by Debbie Holloway, Assistant Editor,

“In 1492 Columbus sailed the ocean blue!”

To be honest, that’s probably the extent of knowledge about Christopher Columbus that many of us have. If pressed for more information, we can say that Columbus discovered America (sort of) and was seeking gold and a new water passage to India. Since Americans celebrate Columbus Day once every year, shouldn’t we know a bit more about this towering historical figure?

1. Columbus introduced slave trade to the Americas.

Though the buying and selling of slaves was common in other parts of the world, to our knowledge it was not practiced in the Americas until Columbus brought it to the Caribbean. Writing of slaves just as he might other goods, Columbus penned in his diary,

“We can send from here, in the name of the Holy Trinity, all the slaves and Brazil wood which could be sold.”

He wrote many other entries referring to the native peoples as simple, naïve, and easy to take advantage of. Because Spanish law forbade slavery for Spanish citizens and Christians, Columbus decided to enslave rather than baptize the natives. Even practices like sex slavery, mutilation, and frequent use of the gallows were practiced at these settlements, which leads to #2…

2. Columbus was arrested, stripped of his titles, replaced as Governor, and failed every task he set out to accomplish.

We already know that Columbus never sought to discover a new continent – so that was a surprise bonus. But that also meant he had failed to reach India and a new passage for ships, and he never found great riches in the Americas as he’d hoped. But you already know this from elementary school. Remember those issues with native slavery and mistreatment that we mentioned in the first section? According to,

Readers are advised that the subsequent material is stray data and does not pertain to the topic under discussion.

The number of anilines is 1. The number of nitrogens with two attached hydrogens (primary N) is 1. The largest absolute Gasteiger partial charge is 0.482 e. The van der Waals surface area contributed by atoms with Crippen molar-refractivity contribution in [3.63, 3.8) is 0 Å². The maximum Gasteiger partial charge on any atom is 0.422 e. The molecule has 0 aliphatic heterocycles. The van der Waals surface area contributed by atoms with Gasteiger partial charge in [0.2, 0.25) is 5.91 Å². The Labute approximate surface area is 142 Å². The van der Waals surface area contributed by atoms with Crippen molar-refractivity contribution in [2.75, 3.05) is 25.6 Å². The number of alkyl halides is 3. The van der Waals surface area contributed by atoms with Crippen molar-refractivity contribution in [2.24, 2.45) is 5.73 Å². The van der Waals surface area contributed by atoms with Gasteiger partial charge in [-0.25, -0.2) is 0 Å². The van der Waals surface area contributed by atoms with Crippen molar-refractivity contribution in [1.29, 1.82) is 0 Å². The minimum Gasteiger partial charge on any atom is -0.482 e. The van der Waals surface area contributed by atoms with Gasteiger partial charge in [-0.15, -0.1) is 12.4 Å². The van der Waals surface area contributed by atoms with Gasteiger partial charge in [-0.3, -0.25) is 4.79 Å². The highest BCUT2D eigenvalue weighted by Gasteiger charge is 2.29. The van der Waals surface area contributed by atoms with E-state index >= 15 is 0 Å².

“[C]onditions at the Hispaniola settlement had deteriorated to the point of near-mutiny with settlers claiming they had been misled by Columbus’ claims of riches and complaining about the poor management of his brothers. The Spanish Crown sent a royal official who arrested Columbus and stripped him of his authority. He returned to Spain in chains to face the royal court. The charges were later dropped but Columbus lost his titles as governor of the Indies and for a time, much of the riches made during his voyages.”

Although he eventually was released from jail and even returned again to the new world, he fell out of favor with both Spain and the colonists. After Queen Isabella died in 1504, Columbus’ most loyal supporter was no longer able to vouch for him, and he was never able to regain his titles or former prestige.

3. The “Columbian Exchange” brought new culture (and new disease) to both continents.

Columbus set in motion a huge intercontinental exchange of foods, goods, culture, and deadly diseases, through his voyages to and from the Caribbean.

“The horse from Europe allowed Native American tribes in the Great Plains of North America to shift from a nomadic to a hunting lifestyle. Foods from the Americas such as potatoes, tomatoes and corn became staples of Europeans and helped increase their populations. Wheat from Europe and the Old World fast became a main food source for people in the Americas. Coffee from Africa and sugar cane from Asia became major cash crops for Latin American countries.”

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